- Govt approves frequency transfer as RCom provides financial guarantee
- Towers firms face falling margins as consolidation bites
- Vodafone Idea exiting 27,500 colocations with more to come
The transfer of spectrum between Reliance Communications and Reliance Jio Infocomm looks set to take place in the coming days, tying up one more loose end in the ongoing drama of consolidation in India's mobile market.
But while the operators that survived the recent shakedown can perhaps look forward to greater revenue stability in the next year or so as competition begins to ease, there is a knock-on effect elsewhere in the industry. India's towers companies face contracting margins as a result of the mobile market reshaping, because fewer players means fewer tenancies.
RCom on Monday announced that one of its subsidiaries, Reliance Realty, has complied with a court order to submit a corporate guarantee worth 14 billion rupees (€174 million) to the Department of Telecommunications (DoT), and in return the latter will approve its spectrum sale to Jio within the week.
RCom agreed to sell spectrum and other assets to Jio – the company that was at least in part responsible for its mobile market exit – a year ago, but the transaction has yet to take place due to regulatory issues. The DoT refused to green light the sale until RCom provided a bank guarantee to cover outstanding spectrum-related dues. According to various Indian press reports, the DoT was asking for INR29 billion, but India's Supreme Court ruled it should accept a INR14 billion guarantee and approve the Jio deal.
"The spectrum trading transaction will now be completed and proceeds will clear the dues of Ericsson and minority investors of Reliance Infratel Limited (RITL)," RCom said in a statement to the Bombay Stock Exchange.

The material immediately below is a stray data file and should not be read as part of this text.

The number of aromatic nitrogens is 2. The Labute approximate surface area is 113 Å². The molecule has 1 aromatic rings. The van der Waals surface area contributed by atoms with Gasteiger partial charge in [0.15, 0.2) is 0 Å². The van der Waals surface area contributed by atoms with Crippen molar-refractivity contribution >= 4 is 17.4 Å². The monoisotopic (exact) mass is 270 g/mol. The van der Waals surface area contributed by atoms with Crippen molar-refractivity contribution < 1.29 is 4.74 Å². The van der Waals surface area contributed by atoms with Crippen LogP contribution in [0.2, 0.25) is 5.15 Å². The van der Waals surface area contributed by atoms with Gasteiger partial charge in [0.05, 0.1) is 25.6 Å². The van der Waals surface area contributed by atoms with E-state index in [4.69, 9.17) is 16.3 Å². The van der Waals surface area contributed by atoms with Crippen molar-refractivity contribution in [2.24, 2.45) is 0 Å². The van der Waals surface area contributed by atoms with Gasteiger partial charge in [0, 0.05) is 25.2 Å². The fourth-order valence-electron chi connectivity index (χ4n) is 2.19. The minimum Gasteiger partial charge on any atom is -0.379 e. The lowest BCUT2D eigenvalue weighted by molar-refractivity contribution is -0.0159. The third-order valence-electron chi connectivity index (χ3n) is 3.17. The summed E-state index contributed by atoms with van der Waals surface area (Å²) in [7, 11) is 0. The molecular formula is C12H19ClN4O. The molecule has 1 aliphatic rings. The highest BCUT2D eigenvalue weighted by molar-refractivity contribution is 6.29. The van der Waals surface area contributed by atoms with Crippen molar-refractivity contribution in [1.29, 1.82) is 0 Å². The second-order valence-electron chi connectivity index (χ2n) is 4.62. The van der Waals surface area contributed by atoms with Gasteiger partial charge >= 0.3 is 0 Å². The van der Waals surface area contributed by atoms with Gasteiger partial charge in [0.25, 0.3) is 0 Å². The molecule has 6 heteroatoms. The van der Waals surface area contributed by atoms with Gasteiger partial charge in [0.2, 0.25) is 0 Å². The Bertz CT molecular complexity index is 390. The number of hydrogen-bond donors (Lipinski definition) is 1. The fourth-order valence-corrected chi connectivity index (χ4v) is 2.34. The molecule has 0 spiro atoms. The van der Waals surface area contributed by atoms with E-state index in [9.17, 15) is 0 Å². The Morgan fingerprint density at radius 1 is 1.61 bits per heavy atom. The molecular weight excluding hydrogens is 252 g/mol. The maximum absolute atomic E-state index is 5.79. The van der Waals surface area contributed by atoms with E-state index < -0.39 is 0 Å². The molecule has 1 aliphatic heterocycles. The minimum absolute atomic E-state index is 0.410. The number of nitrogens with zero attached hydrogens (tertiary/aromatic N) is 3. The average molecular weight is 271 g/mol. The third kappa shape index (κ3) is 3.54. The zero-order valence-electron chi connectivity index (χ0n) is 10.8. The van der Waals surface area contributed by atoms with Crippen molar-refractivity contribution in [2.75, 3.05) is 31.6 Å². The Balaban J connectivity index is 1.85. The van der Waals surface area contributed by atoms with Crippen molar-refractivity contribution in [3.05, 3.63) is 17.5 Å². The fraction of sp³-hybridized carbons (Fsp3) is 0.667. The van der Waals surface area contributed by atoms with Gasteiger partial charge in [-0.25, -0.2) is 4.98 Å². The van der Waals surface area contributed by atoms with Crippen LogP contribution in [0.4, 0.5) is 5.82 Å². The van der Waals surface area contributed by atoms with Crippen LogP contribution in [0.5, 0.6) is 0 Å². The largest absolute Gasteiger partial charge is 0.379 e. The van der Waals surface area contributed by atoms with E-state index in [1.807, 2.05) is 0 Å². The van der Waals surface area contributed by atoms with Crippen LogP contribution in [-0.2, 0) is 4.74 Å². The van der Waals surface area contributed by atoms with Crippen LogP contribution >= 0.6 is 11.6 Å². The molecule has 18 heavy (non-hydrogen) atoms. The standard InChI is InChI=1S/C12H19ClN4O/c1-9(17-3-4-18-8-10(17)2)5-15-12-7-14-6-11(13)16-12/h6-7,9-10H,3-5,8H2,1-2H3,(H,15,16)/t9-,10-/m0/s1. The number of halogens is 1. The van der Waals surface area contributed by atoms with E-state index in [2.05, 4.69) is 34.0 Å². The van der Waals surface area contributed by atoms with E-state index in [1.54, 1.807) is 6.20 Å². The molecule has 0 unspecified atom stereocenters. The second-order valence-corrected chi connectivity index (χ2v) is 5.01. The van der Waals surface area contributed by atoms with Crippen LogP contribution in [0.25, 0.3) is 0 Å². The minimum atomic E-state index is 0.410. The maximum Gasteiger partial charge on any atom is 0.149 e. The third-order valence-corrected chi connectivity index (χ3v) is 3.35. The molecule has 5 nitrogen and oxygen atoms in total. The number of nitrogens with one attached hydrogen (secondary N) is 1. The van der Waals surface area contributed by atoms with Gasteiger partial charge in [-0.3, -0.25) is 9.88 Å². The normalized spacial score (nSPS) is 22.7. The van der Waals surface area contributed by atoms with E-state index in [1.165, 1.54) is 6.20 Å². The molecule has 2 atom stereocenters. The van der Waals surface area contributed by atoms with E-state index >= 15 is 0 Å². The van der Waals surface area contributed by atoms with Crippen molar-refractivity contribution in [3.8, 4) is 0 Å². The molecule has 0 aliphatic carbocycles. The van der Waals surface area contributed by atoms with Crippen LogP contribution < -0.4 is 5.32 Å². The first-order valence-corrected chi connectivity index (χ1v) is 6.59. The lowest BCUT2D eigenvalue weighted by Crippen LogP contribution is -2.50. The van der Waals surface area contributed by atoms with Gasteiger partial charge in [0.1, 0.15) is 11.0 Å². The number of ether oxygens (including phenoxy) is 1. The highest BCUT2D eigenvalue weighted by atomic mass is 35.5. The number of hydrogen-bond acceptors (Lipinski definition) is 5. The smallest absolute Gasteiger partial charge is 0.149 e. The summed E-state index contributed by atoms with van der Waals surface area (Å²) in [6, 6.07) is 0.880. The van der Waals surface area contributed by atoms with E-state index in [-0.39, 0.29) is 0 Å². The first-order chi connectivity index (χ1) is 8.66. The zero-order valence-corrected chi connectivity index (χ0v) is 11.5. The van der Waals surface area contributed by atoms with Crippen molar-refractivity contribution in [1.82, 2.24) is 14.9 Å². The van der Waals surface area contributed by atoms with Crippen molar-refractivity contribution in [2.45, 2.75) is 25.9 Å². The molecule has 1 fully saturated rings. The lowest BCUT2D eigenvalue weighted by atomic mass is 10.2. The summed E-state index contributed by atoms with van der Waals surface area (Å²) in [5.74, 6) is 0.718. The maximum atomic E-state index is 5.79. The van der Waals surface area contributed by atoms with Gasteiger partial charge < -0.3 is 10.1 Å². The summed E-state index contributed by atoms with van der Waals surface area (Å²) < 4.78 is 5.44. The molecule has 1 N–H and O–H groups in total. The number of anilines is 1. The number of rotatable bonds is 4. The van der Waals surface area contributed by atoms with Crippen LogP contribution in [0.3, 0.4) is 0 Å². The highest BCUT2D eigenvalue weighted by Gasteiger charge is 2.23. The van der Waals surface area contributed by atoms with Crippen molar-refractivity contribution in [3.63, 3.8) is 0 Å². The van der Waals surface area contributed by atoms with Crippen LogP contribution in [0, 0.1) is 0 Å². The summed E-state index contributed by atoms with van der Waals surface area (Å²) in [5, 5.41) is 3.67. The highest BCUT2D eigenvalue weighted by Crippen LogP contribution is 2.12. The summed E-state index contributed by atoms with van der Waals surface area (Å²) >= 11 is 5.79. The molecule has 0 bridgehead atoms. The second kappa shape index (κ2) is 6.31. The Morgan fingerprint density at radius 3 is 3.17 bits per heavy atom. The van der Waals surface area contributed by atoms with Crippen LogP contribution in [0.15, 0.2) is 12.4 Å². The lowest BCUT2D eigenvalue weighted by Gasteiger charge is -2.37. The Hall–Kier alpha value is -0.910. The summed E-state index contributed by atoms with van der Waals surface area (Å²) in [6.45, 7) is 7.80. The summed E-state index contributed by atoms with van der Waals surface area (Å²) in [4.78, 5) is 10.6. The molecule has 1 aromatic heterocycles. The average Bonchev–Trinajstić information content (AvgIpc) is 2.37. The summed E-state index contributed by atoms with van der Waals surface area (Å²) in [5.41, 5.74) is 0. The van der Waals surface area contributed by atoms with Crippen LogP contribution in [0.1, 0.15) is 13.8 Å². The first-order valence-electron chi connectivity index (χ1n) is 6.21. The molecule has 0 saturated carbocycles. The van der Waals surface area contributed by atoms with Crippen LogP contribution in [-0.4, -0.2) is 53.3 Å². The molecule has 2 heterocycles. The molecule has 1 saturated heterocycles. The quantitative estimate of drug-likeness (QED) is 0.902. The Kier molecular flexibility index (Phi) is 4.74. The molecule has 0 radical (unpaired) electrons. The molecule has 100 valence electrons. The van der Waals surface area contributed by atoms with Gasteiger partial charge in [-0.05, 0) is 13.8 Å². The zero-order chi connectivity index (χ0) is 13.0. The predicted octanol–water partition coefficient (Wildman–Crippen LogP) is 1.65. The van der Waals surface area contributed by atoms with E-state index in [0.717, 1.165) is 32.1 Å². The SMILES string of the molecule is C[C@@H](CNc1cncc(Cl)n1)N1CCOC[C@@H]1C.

The additional frequencies will help Jio to serve its burgeoning customer base. The operator is capturing a massive proportion of mobile net additions in India and has built up a market share in excess of 20%, making it the country's third largest player. Quick work, considering it launched services as recently as 2016.
Jio is now one of what effectively amounts to four players serving India's mobile market, its disruptive approach to pricing and service offering having proved the final nail in the coffin for a number of operators that were already struggling to compete. The prognosis looks healthier for the remaining companies, but the scale benefits they are set to reap following the recent M&A wave will take their toll on the towers companies.
Vodafone sealed its merger with Idea Cellular to create Vodafone Idea in late August and is now exiting around 27,500 tower colocations – which amounts to almost 3% of the industry total – with more to come in the near future, research and ratings firm CRISIL announced this week. Meanwhile, the loss of tenancies from the exits of smaller players like Aircel, which filed for bankruptcy earlier this year, and Telenor, whose Indian unit was taken over by Bharti Airtel, is also hitting the towers companies.
Towers firms will see operating margins fall in the next couple of years, CRISIL predicts. The sector's overall operating margin has stood at a healthy 43%-44% over the past four or five years, but it will contract by 4.5 percentage points in the year to the end of March 2019 and by 7.5 percentage points in the 2020 fiscal year.
In the first half of the current fiscal year Bharti Infratel saw its operating margin decline by 3.5 percentage points year-on-year, the firm noted, with the trend expected to continue in 2H.
The reduction in tenancies will trigger a 7%-9% slide in per-tower rental revenues, but there is still good news for the towers specialists; growth in the overall number of towers and exit penalties will limit any overall rental revenue decline, CRISIL said.
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